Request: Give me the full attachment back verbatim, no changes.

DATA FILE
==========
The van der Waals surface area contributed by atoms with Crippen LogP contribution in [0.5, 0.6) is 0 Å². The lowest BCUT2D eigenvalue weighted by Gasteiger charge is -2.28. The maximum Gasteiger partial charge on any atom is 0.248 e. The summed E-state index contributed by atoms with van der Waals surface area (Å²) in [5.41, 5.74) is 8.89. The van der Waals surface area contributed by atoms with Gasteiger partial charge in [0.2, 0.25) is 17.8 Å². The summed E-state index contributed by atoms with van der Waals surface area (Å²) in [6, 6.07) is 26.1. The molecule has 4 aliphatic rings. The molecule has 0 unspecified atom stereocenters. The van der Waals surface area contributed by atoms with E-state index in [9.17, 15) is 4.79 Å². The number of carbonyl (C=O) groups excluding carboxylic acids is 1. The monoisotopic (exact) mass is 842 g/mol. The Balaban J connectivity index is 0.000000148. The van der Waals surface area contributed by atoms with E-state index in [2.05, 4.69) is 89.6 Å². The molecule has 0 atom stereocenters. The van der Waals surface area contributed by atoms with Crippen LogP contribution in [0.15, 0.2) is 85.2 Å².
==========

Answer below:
The van der Waals surface area contributed by atoms with Crippen LogP contribution in [0.5, 0.6) is 0 Å². The lowest BCUT2D eigenvalue weighted by Gasteiger charge is -2.28. The maximum Gasteiger partial charge on any atom is 0.248 e. The summed E-state index contributed by atoms with van der Waals surface area (Å²) in [5.41, 5.74) is 8.89. The van der Waals surface area contributed by atoms with Gasteiger partial charge in [0.2, 0.25) is 17.8 Å². The summed E-state index contributed by atoms with van der Waals surface area (Å²) in [6, 6.07) is 26.1. The molecule has 4 aliphatic rings. The molecule has 0 unspecified atom stereocenters. The van der Waals surface area contributed by atoms with E-state index in [9.17, 15) is 4.79 Å². The number of carbonyl (C=O) groups excluding carboxylic acids is 1. The monoisotopic (exact) mass is 842 g/mol. The Balaban J connectivity index is 0.000000148. The van der Waals surface area contributed by atoms with E-state index in [2.05, 4.69) is 89.6 Å². The molecule has 0 atom stereocenters. The van der Waals surface area contributed by atoms with Crippen LogP contribution in [0.15, 0.2) is 85.2 Å².